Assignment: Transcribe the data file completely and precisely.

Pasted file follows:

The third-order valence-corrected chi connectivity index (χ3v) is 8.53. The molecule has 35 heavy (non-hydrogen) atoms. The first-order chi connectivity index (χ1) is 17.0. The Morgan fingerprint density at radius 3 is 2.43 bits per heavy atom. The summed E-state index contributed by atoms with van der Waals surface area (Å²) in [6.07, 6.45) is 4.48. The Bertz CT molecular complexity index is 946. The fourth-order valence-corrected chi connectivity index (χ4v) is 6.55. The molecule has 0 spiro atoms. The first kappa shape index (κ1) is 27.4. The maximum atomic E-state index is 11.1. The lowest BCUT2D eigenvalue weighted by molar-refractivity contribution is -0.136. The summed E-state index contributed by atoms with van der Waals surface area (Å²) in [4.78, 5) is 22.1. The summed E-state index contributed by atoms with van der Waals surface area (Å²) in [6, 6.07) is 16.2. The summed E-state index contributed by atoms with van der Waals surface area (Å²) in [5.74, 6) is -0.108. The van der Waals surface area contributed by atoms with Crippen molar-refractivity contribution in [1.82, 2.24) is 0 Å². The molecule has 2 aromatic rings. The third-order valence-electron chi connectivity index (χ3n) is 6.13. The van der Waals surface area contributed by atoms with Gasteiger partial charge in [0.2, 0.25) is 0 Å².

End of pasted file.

The third-order valence-corrected chi connectivity index (χ3v) is 8.53. The molecule has 35 heavy (non-hydrogen) atoms. The first-order chi connectivity index (χ1) is 17.0. The Morgan fingerprint density at radius 3 is 2.43 bits per heavy atom. The summed E-state index contributed by atoms with van der Waals surface area (Å²) in [6.07, 6.45) is 4.48. The Bertz CT molecular complexity index is 946. The fourth-order valence-corrected chi connectivity index (χ4v) is 6.55. The molecule has 0 spiro atoms. The first kappa shape index (κ1) is 27.4. The maximum atomic E-state index is 11.1. The lowest BCUT2D eigenvalue weighted by molar-refractivity contribution is -0.136. The summed E-state index contributed by atoms with van der Waals surface area (Å²) in [4.78, 5) is 22.1. The summed E-state index contributed by atoms with van der Waals surface area (Å²) in [6, 6.07) is 16.2. The summed E-state index contributed by atoms with van der Waals surface area (Å²) in [5.74, 6) is -0.108. The van der Waals surface area contributed by atoms with Crippen molar-refractivity contribution in [1.82, 2.24) is 0 Å². The molecule has 2 aromatic rings. The third-order valence-electron chi connectivity index (χ3n) is 6.13. The van der Waals surface area contributed by atoms with Gasteiger partial charge in [0.2, 0.25) is 0 Å².